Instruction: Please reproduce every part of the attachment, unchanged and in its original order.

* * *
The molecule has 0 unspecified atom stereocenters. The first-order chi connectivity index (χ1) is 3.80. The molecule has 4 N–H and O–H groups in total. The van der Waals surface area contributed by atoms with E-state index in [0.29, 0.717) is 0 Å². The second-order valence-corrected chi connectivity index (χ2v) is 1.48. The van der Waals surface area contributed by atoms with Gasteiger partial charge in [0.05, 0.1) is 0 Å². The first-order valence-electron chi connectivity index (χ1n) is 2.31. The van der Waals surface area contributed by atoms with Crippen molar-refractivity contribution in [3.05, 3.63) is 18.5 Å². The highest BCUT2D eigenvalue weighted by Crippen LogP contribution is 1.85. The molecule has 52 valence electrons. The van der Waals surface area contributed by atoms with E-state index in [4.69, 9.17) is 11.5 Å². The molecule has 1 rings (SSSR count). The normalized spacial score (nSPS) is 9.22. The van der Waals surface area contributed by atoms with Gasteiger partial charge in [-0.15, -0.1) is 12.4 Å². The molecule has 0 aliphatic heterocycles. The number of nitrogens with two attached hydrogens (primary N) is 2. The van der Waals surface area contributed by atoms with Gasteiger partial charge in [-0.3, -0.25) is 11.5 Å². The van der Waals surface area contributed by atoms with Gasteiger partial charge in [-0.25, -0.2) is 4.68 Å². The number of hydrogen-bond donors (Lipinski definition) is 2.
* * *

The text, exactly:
The molecule has 0 unspecified atom stereocenters. The first-order chi connectivity index (χ1) is 3.80. The molecule has 4 N–H and O–H groups in total. The van der Waals surface area contributed by atoms with E-state index in [0.29, 0.717) is 0 Å². The second-order valence-corrected chi connectivity index (χ2v) is 1.48. The van der Waals surface area contributed by atoms with Gasteiger partial charge in [0.05, 0.1) is 0 Å². The first-order valence-electron chi connectivity index (χ1n) is 2.31. The van der Waals surface area contributed by atoms with Crippen molar-refractivity contribution in [3.05, 3.63) is 18.5 Å². The highest BCUT2D eigenvalue weighted by Crippen LogP contribution is 1.85. The molecule has 52 valence electrons. The van der Waals surface area contributed by atoms with E-state index in [4.69, 9.17) is 11.5 Å². The molecule has 1 rings (SSSR count). The normalized spacial score (nSPS) is 9.22. The van der Waals surface area contributed by atoms with Gasteiger partial charge in [-0.15, -0.1) is 12.4 Å². The molecule has 0 aliphatic heterocycles. The number of nitrogens with two attached hydrogens (primary N) is 2. The van der Waals surface area contributed by atoms with Gasteiger partial charge in [-0.3, -0.25) is 11.5 Å². The van der Waals surface area contributed by atoms with Gasteiger partial charge in [-0.25, -0.2) is 4.68 Å². The number of hydrogen-bond donors (Lipinski definition) is 2.